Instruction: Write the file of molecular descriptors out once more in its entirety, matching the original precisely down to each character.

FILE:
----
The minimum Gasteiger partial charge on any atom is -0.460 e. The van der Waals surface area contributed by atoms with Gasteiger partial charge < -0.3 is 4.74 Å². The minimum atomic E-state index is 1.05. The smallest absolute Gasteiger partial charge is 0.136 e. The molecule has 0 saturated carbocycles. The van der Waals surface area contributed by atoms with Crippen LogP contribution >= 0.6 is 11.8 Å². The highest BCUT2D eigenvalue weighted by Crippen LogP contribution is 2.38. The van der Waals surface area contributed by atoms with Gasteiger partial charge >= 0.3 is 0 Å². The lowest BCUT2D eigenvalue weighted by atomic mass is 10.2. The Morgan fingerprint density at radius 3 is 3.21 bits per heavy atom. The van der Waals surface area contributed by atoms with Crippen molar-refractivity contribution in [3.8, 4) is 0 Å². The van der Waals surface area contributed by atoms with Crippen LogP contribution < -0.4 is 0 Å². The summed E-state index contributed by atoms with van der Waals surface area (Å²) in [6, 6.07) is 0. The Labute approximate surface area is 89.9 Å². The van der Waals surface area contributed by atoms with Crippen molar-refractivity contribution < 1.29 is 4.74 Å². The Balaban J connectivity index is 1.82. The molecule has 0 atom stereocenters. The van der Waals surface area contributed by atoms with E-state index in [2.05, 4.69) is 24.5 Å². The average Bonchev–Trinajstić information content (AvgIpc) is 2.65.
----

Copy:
The minimum Gasteiger partial charge on any atom is -0.460 e. The van der Waals surface area contributed by atoms with Gasteiger partial charge < -0.3 is 4.74 Å². The minimum atomic E-state index is 1.05. The smallest absolute Gasteiger partial charge is 0.136 e. The molecule has 0 saturated carbocycles. The van der Waals surface area contributed by atoms with Crippen LogP contribution >= 0.6 is 11.8 Å². The highest BCUT2D eigenvalue weighted by Crippen LogP contribution is 2.38. The van der Waals surface area contributed by atoms with Gasteiger partial charge >= 0.3 is 0 Å². The lowest BCUT2D eigenvalue weighted by atomic mass is 10.2. The Morgan fingerprint density at radius 3 is 3.21 bits per heavy atom. The van der Waals surface area contributed by atoms with Crippen molar-refractivity contribution in [3.8, 4) is 0 Å². The van der Waals surface area contributed by atoms with Crippen LogP contribution < -0.4 is 0 Å². The summed E-state index contributed by atoms with van der Waals surface area (Å²) in [6, 6.07) is 0. The Labute approximate surface area is 89.9 Å². The van der Waals surface area contributed by atoms with Crippen molar-refractivity contribution < 1.29 is 4.74 Å². The Balaban J connectivity index is 1.82. The molecule has 0 atom stereocenters. The van der Waals surface area contributed by atoms with E-state index in [2.05, 4.69) is 24.5 Å². The average Bonchev–Trinajstić information content (AvgIpc) is 2.65.